Roadrunner Purchases Morgan Southern in Effort to Broaden Its Service Offerings
This story appears in the Feb. 14 print edition of Transport Topics.
In a move to broaden its service offerings, Roadrunner Transportation Systems Inc. has made what’s believed to be the first purchase of an intermodal drayage fleet by a primarily less-than-truckload carrier.
Roadrunner, Cudahy, Wis., announced the $20 million purchase of Morgan Southern Inc., Conley, Ga., on Feb. 3.
“We think intermodal is going to grow, and that growth is going to continue over the next several years,” Mark DiBlasi, CEO of RoadRunner, told Transport Topics on Feb. 8. “It’s very important to have an intermodal presence.”
Roadrunner developed truckload and freight management services before becoming publicly traded last year. DiBlasi said he was unaware of any pure LTL operator that has acquired a drayage company.
Less-than-truckload services generated 64% of Roadrunner’s revenue in the fourth quarter, as sales rose 29% to $105.1 million and profits more than doubled in that unit. Truckload revenue grew 28% to $43.8 million and freight management revenue climbed 40% to $17.7 million.
Roadrunner’s acquisition comes as intermodal freight grew at the fastest rate in nearly three decades last year, the Intermodal Association of North America reported on Feb. 8.
Other LTL operators such as ABF Freight System already have intermodal offerings, focused on longhaul moves of their LTL freight. Averitt Express offers intermodal drayage. Earlier this year, FedEx Freight became the latest large LTL carrier to embrace intermodal.
Drayage is a $4 billion annual revenue market dominated by smaller, privately held companies, DiBlasi said. One indication of that fact is that IANA counts more than 400 companies in its trucking division.
The latest purchase of a drayage carrier by a publicly traded company was intermodal marketer Hub Group Inc.’s 2006 acquisition of drayage carrier Comtrak Logistics.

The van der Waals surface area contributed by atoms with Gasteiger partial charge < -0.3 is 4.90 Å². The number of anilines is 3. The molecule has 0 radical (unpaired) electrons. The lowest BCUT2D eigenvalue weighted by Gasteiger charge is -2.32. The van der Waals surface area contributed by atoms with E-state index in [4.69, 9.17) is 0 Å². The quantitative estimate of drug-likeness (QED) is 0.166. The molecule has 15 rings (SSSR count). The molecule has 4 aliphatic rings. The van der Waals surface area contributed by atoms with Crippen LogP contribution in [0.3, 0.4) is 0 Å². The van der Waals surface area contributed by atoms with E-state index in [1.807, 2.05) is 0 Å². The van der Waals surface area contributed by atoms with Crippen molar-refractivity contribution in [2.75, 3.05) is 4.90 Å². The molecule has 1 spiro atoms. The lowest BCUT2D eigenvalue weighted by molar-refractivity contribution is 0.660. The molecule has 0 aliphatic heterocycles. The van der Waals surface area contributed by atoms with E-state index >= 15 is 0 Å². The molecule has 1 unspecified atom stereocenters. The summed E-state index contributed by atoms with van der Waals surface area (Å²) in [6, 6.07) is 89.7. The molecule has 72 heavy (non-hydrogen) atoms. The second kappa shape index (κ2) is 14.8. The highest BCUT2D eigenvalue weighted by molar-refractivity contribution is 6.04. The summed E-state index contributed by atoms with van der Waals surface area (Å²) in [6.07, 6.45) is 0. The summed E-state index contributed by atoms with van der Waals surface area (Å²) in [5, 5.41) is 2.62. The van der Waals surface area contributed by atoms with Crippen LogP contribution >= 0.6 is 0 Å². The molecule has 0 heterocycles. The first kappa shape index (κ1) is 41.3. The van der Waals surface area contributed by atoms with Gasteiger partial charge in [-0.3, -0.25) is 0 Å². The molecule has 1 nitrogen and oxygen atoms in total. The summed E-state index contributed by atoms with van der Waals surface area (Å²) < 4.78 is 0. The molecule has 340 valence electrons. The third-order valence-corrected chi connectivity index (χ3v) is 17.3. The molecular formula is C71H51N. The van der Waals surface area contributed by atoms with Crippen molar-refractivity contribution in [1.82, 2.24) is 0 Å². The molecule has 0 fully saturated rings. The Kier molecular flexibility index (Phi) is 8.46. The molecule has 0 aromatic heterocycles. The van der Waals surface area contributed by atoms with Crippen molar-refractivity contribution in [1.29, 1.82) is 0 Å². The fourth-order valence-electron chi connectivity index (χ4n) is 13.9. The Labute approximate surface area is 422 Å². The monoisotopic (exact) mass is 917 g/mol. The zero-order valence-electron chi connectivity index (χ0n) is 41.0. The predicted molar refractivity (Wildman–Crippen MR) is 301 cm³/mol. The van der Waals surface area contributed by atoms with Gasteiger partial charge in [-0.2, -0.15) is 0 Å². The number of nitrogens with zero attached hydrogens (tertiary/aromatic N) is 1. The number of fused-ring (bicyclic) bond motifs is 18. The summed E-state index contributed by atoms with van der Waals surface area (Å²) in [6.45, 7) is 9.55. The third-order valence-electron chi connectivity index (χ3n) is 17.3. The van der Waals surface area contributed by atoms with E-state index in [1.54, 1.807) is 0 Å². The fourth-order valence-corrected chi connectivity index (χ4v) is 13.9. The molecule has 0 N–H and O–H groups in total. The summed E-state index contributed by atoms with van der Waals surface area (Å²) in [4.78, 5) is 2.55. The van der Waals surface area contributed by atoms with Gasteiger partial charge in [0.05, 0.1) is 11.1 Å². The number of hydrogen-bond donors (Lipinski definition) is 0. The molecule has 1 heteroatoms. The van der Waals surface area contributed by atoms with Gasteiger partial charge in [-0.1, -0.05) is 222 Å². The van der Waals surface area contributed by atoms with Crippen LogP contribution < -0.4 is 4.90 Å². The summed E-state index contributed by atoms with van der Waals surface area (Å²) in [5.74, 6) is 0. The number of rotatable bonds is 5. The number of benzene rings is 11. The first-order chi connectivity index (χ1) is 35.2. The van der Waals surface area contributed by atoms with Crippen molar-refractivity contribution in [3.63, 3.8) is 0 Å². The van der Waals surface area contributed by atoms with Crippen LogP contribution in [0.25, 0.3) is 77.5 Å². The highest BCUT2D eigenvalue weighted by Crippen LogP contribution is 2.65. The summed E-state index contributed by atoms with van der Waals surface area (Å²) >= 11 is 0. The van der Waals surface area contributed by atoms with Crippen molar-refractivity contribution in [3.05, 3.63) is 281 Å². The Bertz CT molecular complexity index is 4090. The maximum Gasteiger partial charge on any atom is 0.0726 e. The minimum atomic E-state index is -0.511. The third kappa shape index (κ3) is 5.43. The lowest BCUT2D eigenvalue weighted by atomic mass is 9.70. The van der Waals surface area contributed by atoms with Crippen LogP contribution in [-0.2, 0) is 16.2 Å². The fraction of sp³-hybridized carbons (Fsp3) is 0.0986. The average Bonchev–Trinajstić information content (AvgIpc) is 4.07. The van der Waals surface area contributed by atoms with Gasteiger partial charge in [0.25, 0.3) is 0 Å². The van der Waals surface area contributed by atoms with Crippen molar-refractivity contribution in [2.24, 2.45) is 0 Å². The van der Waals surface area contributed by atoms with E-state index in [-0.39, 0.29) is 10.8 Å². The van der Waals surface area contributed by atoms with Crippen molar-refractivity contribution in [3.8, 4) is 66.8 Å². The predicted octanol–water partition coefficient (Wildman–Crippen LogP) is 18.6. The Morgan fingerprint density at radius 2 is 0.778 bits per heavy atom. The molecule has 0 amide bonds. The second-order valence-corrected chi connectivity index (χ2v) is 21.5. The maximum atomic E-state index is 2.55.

The only drayage carriers on the Transport Topics 100 list of the largest for-hire carriers in the United States and Canada are RoadLink USA at No. 55 and Bridge Terminal Transport at No. 79. Roadrunner is at No. 47 on TT’s list.
Morgan operates 19 U.S. terminals and had revenue of $57 million last year. Its 2010 pretax profit totaled $3.4 million last year, running a fleet of 400 tractors.
DiBlasi emphasized the synergy between Roadrunner and Morgan Southern, which will allow his company’s 100-member sales force to offer intermodal drayage as well as its other services.
“Very few customers only want one service,” he said. “The more services that you can offer, the more customers are going to utilize your service.”
In the announcement, Roadrunner said Ben Kirkland will remain as president at Morgan Southern and lead its operations, as he has since 1996.
About two thirds of Morgan Southern’s drivers are independent contractors. Approximately 80% of its revenue is from intermodal drayage.
The independent-contractor approach fits with RoadRunner’s dependence on owner-operators and purchased transportation for its longhaul service.
“Through our due diligence, we found that they have a high-quality workforce and a great reputation,” DiBlasi said. “A lot of drayage carriers don’t have a great reputation.”